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We All Fall Down

When you told your husband you loved the rain, a secret you whispered at the end of your wedding vows, rather than leaning in to kiss you, he looked as though he wanted to strike you. It was he who taught you to fear storms and it was he who brought you to the town of Fountain—a place of unending rain.

At the bus stop, rain pelts down on those unlucky enough to forget their umbrellas while leaving their homes. To make such a careless mistake is uncommon, unless the inhabitants are no longer afraid death. Why not just leave, then, one might ask. It’s more difficult than one would think.

When the bus arrives, you pull up your hood, tug higher your gloves—so taunt others might believe the black leather is the skin wrapped around your bones and that there is no flesh beneath. Then you open the umbrella, careful not to allow any droplets to touch exposed skin and use it as a shield to take your two steps onto the bus. Your steps are cautious. Even with boots on, you can’t risk the rain splashing upwards.

You only breathe when the bus doors close behind you and drown out the sound of the rain.

A chorus of muffled screeches echo down the road when the bus pulls away from the curb. Someone who is just seconds too late, and you’re glad it isn’t you. Their umbrella falls to the ground along with their hood, and you flinch when you see the youth. Late teens, at most, with skin softened by the blur of rain against glass.

Pull the hood up. Please. Please. Pull it up. Please. Please. P—

He doesn’t.

Before you married and moved to Fountain, when your age could be counted on a single hand, Father would bring you to the park near your home when it rained. You were always drawn to the puddles and overfilling ponds. Even when you lay down in the murky water, insisting on making water angels, Father never chastised you for getting yourself soaked.

“Refreshing!” you’d yell the same way Father did when he arrived home during a storm after a long day, always looking as though he had aged within the span of a day.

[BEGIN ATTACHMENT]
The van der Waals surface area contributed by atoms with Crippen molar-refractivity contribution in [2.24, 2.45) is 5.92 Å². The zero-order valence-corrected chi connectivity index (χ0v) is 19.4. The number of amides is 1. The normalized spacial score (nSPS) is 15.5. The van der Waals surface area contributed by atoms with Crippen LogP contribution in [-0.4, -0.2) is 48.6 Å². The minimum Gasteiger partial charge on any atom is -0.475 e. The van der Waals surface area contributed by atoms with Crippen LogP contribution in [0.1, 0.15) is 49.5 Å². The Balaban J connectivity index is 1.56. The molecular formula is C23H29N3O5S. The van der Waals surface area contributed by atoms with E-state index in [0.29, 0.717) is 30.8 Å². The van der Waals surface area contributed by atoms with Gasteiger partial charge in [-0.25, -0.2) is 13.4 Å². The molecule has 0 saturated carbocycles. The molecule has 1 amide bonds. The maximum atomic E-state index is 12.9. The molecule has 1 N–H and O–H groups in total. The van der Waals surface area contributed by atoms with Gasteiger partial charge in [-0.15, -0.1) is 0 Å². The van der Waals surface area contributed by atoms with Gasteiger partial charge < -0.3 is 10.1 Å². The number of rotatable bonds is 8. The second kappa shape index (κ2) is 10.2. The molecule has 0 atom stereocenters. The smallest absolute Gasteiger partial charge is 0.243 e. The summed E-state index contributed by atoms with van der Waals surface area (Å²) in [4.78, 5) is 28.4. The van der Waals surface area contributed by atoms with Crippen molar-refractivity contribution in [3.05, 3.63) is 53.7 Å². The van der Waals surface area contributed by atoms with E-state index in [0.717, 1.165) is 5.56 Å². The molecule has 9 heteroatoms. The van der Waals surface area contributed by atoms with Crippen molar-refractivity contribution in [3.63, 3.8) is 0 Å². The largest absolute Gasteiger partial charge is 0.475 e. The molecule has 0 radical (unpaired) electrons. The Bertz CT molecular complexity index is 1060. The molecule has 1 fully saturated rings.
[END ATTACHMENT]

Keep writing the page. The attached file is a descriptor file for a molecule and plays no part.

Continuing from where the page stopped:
“Yes, yes, I suppose it is,” he said with his often-weary smile.

“Can we come again?” you asked. “Next time it rains?”

But the next time you went, you hid under a tree while Father ran across the grass with arms opened wide. He gave you a hug, laughing when you complained about getting wet. You still loved the rain, then, but you didn’t like the way it wrinkled your fingers, pulled your hair into clumps, chilled your bones, made you feel old, too old.

Yet sometimes it’s the chill that makes you feel truly alive.

The traffics stalls the bus, bringing it to a crawl slower than a soon-to-be corpse, but everyone knows that if someone runs up, begs, pounds at the door, the driver is merciless. Their pleas will not be answered.

In this town, only two busses arrive each day—one to take you away, and one to bring you back. And why would anyone want to live here, one might ask. Because, here, everyone can choose when time begins, when it ends, and when it pauses.

No one knows when the rain might stop. But it is far more terrifying to think the storms might halt rather than ponder the idea of being stuck during one, or even within one.

The young man rips off his windbreaker, then his rubber gloves, then kicks off his boots. His bright red socks dampen, turning a deep champagne, like blood, like peeled back skin, raw muscle. He opens his mouth, collecting the rain, no puddles forming around him. He drains the droplets in streams the same way dirtied water travels through the mouth of the sewage. His unmarked hands wrinkle, fold. His spine curls within seconds. The screams die on his withering lips, stuck in his constricting throat with the exterior skin melting like snow. His eyes first bloat before shrinking, pupils dilated, unblinking stare unremoved from the clouds.